Director: Deepak Kumar Mishra
Cast: Jitendra Kumar, Raghubir Yadav, Neena Gupta, Chandan Roy, Faisal Malik
Writer: Chandan Kumar
There is a certain dissatisfaction written across Jitendra Kumar’s face – a sense of being weighed down by the burden of straddling expectations of two different worlds – that makes him the perfect protagonist to essay Indian-bred aspiration.
Kumar’s loyal following on the Indian internet, built on the back of hugely popular TVF shows Permanent Roommates, Pitchers, and Kota Factory, have all touched upon the desire to break away from the monotony of a middle-class existence. But Kumar doesn’t play heroes in any of these outings; instead he plays a more recognisable offshoot: the guy who could have been the hero had he not fallen just short of the mark (his internet nickname “Jeetu Bhaiyya” is proof of the familiarity he evokes).
The actor is the face of urban dreams that are rooted in middle-class misfortune. Where aspiration has no other option but to make room for compromise. By spectacularly using this very cult of Kumar to highlight the distance between ‘Everyman’ dreams and reality, Deepak Kumar Mishra’s Panchayat – an eight-part hinterland dramedy currently streaming on Amazon Prime – sets out to investigate the redundancy of heroism.
At the moment, it’s perhaps the rare Indian show that doesn’t consume itself by recklessly searching for a hero in its self-absorbed, impatient protagonist. It is certainly great timing: Kumar is fresh off the success of Hitesh Kewalya’s Shubh Mangal Zyada Savdhaan, the first Hindi mainstream film to feature – and do justice to – a gay romance. In the film, Kumar played Aman Tripathi, a young man from a conservative family who falls in love with a man – basically another protagonist stuck between embracing modernity and eschewing tradition.
In Panchayat, the actor takes it a step forward by efficiently becoming Abhishek Tripathi, an engineering graduate trapped in a dead-end government job that screams average. He’s the new secretary of a panchayat office in Phulera, an Uttar Pradesh village whose only skill seems to be cutting itself off from civilisation.
The job pays a paltry Rs 20,000 as opposed to the Rs 80,000 his friend is making off a corporate job every month. On Fridays when he puts up party pictures on Instagram, Abhishek is peeling bottle-gourd in his lonesome kitchen to make dinner – a spare room in the panchayat office doubles up as his accomodation in the village. To him, the job comes across as a punishment than progression.
In the opening episode, his friend (a welcome cameo by TVF regular Biswapati Sarkar) tries to make Abhishek look at the positive side of his predicament by comparing his job to Shah Rukh Khan’s awakening as Mohan Bhargava in Swades. It’s a funny dialogue as well as a clever dig at Hindi movies that have made a caricature of rural India.
The hinterland in Hindi cinema is now reduced to a template, acting as a device that trudges a lost urban soul on the road to enlightenment. But Panchayat isn’t interested in that oft-abused narrative. What it is after is far more inventive, audacious, and charming: the dissonance between Indian governance and the Indian way of life. The show’s title might as well be a dig at the country as an institution that comes to “solutions” as per its convenience.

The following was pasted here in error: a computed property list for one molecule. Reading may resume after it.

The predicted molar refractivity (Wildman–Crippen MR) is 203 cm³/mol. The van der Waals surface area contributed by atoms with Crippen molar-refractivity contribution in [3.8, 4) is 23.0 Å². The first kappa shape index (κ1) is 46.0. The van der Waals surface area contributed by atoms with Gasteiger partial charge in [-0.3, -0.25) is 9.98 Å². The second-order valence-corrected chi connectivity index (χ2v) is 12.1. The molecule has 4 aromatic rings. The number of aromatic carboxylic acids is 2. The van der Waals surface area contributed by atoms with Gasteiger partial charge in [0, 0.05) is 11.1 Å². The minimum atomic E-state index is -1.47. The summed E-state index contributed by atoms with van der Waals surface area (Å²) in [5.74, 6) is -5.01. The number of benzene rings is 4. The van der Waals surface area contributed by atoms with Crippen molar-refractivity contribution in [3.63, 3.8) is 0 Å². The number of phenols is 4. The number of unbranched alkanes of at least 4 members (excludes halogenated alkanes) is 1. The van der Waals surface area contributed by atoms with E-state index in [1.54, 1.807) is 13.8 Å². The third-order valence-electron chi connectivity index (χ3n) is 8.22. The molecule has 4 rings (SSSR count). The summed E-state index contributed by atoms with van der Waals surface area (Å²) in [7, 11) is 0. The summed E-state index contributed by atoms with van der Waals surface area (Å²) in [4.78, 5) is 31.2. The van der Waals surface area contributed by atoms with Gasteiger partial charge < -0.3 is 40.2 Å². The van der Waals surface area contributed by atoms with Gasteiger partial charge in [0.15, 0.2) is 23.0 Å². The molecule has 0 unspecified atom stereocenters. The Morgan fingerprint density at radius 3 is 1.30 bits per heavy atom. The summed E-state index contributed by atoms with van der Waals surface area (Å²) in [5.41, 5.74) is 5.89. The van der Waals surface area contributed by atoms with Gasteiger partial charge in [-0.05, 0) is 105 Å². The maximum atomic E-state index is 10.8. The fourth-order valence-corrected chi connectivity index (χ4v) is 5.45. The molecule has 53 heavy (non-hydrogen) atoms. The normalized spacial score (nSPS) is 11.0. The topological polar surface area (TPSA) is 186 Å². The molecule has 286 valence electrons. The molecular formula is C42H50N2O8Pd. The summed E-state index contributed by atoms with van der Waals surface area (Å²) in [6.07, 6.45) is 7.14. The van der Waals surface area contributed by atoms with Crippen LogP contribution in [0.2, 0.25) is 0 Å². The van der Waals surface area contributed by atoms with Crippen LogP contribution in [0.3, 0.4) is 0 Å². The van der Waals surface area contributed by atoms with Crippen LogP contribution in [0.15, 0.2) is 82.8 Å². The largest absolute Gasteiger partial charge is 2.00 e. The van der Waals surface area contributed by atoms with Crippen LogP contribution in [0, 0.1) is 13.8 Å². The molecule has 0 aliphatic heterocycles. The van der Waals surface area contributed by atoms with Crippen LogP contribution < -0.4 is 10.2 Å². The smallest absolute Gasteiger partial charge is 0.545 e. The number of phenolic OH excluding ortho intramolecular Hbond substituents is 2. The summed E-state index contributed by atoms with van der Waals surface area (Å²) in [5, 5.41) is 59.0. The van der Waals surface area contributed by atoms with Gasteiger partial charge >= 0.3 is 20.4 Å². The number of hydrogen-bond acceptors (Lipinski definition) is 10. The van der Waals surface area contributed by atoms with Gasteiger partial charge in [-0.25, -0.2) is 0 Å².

Flawlessly written by Chandan Kumar (not one sub-plot feels laboured), Panchayat manages the distinction of getting the tone, texture, and the intent of its rural storytelling down pat.
As per the government’s women empowerment scheme, Phulera is mandated to have a female panchayat leader. Except Manju Devi (Neena Gupta, scene-stealer), the elected leader in question, is merely a placeholder.
The actual day-to-day responsibilities are under the control of her husband, referred to in the show as Pradhanji (the delightful Raghubir Yadav, finally cast in a role that lives up to his craft).
The implied gender discrimination, where men take over any role that might involve a woman exerting her power, reveal a brand of insecure masculinity that would ideally make for heavy viewing if not a preachy lesson. But Panchayat avoids the trappings of socially conscious filmmaking. Its gaze is never distant, but empathetic towards unraveling just why rural India ends up taking two steps backward every time the country takes a step ahead. Throughout its 30-minute-long eight episodes, the makers touch upon a host of “issues,” right from the tragicomedy that arises when Indian masculinity is under threat (the show’s third episode is a standout half hour of Indian television that spins a phenomenal yarn out of dowry), ingrained patriarchy, superstition, homegrown feminism, and the nature of politics that goads leaders to rule over people instead of serving them.
Yet the show’s writing, armed with a lightness of touch and a sense of humour, never turns them into a gimmick that wears its moral superiority on its sleeve. None of these episodes have even a moment that feels designed to house on-the-nose messaging. That’s because Panchayat doesn’t give rural India the step-treatment: it’s aware that what qualifies as “issues” for privileged urban folk is after all just daily life for the hinterland. The show doesn’t prime the educated protagonist as the saviour or the one who possesses the answers – Abhishek is held accountable for his self-serving ways as much as Pradhanji is for his social conditioning.
What makes Panchayat a solid achievement and an essential watch is how it succeeds in being a satire on stilted governance in the guise of dispensing social commentary. It’s not everyday that a show finds a way to work in Akshay Kumar and patriotism into its plot in such rewarding ways that you can’t help but admire its heroism.